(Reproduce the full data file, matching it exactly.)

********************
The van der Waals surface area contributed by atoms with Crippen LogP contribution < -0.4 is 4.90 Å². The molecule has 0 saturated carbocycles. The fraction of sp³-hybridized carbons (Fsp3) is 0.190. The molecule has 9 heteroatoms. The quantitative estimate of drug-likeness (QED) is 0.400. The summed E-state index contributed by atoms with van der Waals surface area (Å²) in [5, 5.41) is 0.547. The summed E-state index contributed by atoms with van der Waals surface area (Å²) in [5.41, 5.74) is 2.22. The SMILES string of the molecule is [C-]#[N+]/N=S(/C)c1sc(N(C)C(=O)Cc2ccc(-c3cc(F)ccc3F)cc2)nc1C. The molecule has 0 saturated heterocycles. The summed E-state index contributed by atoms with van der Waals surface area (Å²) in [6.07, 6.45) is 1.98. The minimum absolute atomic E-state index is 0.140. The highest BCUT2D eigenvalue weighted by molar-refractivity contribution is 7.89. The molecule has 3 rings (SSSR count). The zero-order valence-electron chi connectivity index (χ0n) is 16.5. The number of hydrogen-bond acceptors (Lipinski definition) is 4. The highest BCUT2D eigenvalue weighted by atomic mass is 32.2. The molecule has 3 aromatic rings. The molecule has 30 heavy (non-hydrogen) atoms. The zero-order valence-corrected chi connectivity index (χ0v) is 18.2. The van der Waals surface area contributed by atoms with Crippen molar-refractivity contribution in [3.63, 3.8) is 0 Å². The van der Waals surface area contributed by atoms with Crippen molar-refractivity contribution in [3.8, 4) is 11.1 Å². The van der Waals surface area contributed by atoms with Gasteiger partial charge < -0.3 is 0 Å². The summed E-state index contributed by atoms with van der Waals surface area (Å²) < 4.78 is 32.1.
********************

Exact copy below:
The van der Waals surface area contributed by atoms with Crippen LogP contribution < -0.4 is 4.90 Å². The molecule has 0 saturated carbocycles. The fraction of sp³-hybridized carbons (Fsp3) is 0.190. The molecule has 9 heteroatoms. The quantitative estimate of drug-likeness (QED) is 0.400. The summed E-state index contributed by atoms with van der Waals surface area (Å²) in [5, 5.41) is 0.547. The summed E-state index contributed by atoms with van der Waals surface area (Å²) in [5.41, 5.74) is 2.22. The SMILES string of the molecule is [C-]#[N+]/N=S(/C)c1sc(N(C)C(=O)Cc2ccc(-c3cc(F)ccc3F)cc2)nc1C. The molecule has 0 saturated heterocycles. The summed E-state index contributed by atoms with van der Waals surface area (Å²) in [6.07, 6.45) is 1.98. The minimum absolute atomic E-state index is 0.140. The highest BCUT2D eigenvalue weighted by molar-refractivity contribution is 7.89. The molecule has 3 rings (SSSR count). The zero-order valence-electron chi connectivity index (χ0n) is 16.5. The number of hydrogen-bond acceptors (Lipinski definition) is 4. The highest BCUT2D eigenvalue weighted by atomic mass is 32.2. The molecule has 3 aromatic rings. The molecule has 30 heavy (non-hydrogen) atoms. The zero-order valence-corrected chi connectivity index (χ0v) is 18.2. The van der Waals surface area contributed by atoms with Crippen molar-refractivity contribution in [3.63, 3.8) is 0 Å². The van der Waals surface area contributed by atoms with Crippen molar-refractivity contribution in [3.8, 4) is 11.1 Å². The van der Waals surface area contributed by atoms with Gasteiger partial charge < -0.3 is 0 Å². The summed E-state index contributed by atoms with van der Waals surface area (Å²) < 4.78 is 32.1.